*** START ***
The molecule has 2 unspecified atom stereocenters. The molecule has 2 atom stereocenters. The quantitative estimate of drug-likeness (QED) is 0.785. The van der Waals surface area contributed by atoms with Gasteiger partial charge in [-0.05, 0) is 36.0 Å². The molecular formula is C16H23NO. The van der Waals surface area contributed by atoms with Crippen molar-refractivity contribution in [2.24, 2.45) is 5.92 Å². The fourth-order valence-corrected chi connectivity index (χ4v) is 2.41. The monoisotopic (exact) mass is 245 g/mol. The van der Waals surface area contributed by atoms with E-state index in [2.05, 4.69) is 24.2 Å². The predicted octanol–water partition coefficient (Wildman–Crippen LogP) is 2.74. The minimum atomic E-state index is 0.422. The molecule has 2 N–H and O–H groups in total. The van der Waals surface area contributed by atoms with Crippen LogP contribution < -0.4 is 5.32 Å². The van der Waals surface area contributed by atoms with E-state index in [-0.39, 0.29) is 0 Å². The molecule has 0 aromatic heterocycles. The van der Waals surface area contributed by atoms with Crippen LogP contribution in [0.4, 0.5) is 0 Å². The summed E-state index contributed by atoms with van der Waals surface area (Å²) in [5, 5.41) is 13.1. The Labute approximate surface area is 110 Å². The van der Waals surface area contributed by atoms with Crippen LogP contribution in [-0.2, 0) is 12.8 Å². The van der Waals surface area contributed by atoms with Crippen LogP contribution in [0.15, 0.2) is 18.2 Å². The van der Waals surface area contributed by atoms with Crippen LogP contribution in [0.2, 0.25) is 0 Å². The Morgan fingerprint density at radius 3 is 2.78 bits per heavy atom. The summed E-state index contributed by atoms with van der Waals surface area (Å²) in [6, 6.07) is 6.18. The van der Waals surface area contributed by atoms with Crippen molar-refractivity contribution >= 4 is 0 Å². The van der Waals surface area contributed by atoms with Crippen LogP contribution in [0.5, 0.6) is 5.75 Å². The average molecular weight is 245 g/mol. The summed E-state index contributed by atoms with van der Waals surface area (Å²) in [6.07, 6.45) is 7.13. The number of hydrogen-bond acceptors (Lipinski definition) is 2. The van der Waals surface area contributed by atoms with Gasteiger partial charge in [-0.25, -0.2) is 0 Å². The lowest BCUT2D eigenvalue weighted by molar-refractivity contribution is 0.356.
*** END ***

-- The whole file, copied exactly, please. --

The molecule has 2 unspecified atom stereocenters. The molecule has 2 atom stereocenters. The quantitative estimate of drug-likeness (QED) is 0.785. The van der Waals surface area contributed by atoms with Gasteiger partial charge in [-0.05, 0) is 36.0 Å². The molecular formula is C16H23NO. The van der Waals surface area contributed by atoms with Crippen molar-refractivity contribution in [2.24, 2.45) is 5.92 Å². The fourth-order valence-corrected chi connectivity index (χ4v) is 2.41. The monoisotopic (exact) mass is 245 g/mol. The van der Waals surface area contributed by atoms with E-state index in [2.05, 4.69) is 24.2 Å². The predicted octanol–water partition coefficient (Wildman–Crippen LogP) is 2.74. The minimum atomic E-state index is 0.422. The molecule has 2 N–H and O–H groups in total. The van der Waals surface area contributed by atoms with Crippen LogP contribution < -0.4 is 5.32 Å². The van der Waals surface area contributed by atoms with E-state index in [-0.39, 0.29) is 0 Å². The molecule has 0 aromatic heterocycles. The van der Waals surface area contributed by atoms with Crippen LogP contribution in [0.4, 0.5) is 0 Å². The summed E-state index contributed by atoms with van der Waals surface area (Å²) in [5, 5.41) is 13.1. The Labute approximate surface area is 110 Å². The van der Waals surface area contributed by atoms with Crippen LogP contribution in [-0.2, 0) is 12.8 Å². The van der Waals surface area contributed by atoms with Crippen LogP contribution in [0.15, 0.2) is 18.2 Å². The van der Waals surface area contributed by atoms with Crippen LogP contribution in [0.2, 0.25) is 0 Å². The Morgan fingerprint density at radius 3 is 2.78 bits per heavy atom. The summed E-state index contributed by atoms with van der Waals surface area (Å²) in [6, 6.07) is 6.18. The van der Waals surface area contributed by atoms with Crippen molar-refractivity contribution >= 4 is 0 Å². The van der Waals surface area contributed by atoms with Crippen LogP contribution in [0.5, 0.6) is 5.75 Å². The average molecular weight is 245 g/mol. The summed E-state index contributed by atoms with van der Waals surface area (Å²) in [6.07, 6.45) is 7.13. The number of hydrogen-bond acceptors (Lipinski definition) is 2. The van der Waals surface area contributed by atoms with Gasteiger partial charge in [-0.25, -0.2) is 0 Å². The lowest BCUT2D eigenvalue weighted by molar-refractivity contribution is 0.356.